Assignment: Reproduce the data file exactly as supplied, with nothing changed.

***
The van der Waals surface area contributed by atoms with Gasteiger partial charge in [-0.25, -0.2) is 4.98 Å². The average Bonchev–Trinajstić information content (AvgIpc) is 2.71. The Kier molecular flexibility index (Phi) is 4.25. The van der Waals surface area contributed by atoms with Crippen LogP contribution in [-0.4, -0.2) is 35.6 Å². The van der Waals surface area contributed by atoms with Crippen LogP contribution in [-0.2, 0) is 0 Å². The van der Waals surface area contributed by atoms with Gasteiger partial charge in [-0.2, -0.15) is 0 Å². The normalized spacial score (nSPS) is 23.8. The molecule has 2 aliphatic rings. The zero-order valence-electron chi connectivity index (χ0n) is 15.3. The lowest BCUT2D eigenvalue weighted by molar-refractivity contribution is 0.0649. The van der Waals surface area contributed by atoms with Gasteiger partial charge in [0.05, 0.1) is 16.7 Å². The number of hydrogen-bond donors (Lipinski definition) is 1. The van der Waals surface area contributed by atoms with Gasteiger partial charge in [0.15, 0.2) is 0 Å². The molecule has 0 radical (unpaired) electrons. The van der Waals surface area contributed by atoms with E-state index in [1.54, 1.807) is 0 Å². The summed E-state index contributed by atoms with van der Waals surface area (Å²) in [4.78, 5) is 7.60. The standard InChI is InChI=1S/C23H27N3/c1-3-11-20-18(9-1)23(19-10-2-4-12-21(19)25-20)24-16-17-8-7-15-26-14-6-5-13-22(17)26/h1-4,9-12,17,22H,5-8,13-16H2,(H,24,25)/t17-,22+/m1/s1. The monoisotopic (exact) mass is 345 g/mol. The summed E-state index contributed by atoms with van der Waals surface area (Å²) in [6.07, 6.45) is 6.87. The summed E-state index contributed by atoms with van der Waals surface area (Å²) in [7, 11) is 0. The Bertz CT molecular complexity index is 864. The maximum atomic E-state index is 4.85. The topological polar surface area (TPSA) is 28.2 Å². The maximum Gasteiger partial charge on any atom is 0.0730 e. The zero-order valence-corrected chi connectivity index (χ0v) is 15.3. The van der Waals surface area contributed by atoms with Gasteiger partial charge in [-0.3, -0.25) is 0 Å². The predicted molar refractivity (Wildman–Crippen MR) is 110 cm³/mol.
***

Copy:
The van der Waals surface area contributed by atoms with Gasteiger partial charge in [-0.25, -0.2) is 4.98 Å². The average Bonchev–Trinajstić information content (AvgIpc) is 2.71. The Kier molecular flexibility index (Phi) is 4.25. The van der Waals surface area contributed by atoms with Crippen LogP contribution in [-0.4, -0.2) is 35.6 Å². The van der Waals surface area contributed by atoms with Crippen LogP contribution in [-0.2, 0) is 0 Å². The van der Waals surface area contributed by atoms with Gasteiger partial charge in [-0.2, -0.15) is 0 Å². The normalized spacial score (nSPS) is 23.8. The molecule has 2 aliphatic rings. The zero-order valence-electron chi connectivity index (χ0n) is 15.3. The lowest BCUT2D eigenvalue weighted by molar-refractivity contribution is 0.0649. The van der Waals surface area contributed by atoms with Gasteiger partial charge in [0.05, 0.1) is 16.7 Å². The number of hydrogen-bond donors (Lipinski definition) is 1. The van der Waals surface area contributed by atoms with Gasteiger partial charge in [0.15, 0.2) is 0 Å². The molecule has 0 radical (unpaired) electrons. The van der Waals surface area contributed by atoms with E-state index in [1.54, 1.807) is 0 Å². The summed E-state index contributed by atoms with van der Waals surface area (Å²) in [4.78, 5) is 7.60. The standard InChI is InChI=1S/C23H27N3/c1-3-11-20-18(9-1)23(19-10-2-4-12-21(19)25-20)24-16-17-8-7-15-26-14-6-5-13-22(17)26/h1-4,9-12,17,22H,5-8,13-16H2,(H,24,25)/t17-,22+/m1/s1. The monoisotopic (exact) mass is 345 g/mol. The summed E-state index contributed by atoms with van der Waals surface area (Å²) in [6.07, 6.45) is 6.87. The summed E-state index contributed by atoms with van der Waals surface area (Å²) in [7, 11) is 0. The Bertz CT molecular complexity index is 864. The maximum atomic E-state index is 4.85. The topological polar surface area (TPSA) is 28.2 Å². The maximum Gasteiger partial charge on any atom is 0.0730 e. The zero-order valence-corrected chi connectivity index (χ0v) is 15.3. The van der Waals surface area contributed by atoms with Gasteiger partial charge in [-0.3, -0.25) is 0 Å². The predicted molar refractivity (Wildman–Crippen MR) is 110 cm³/mol.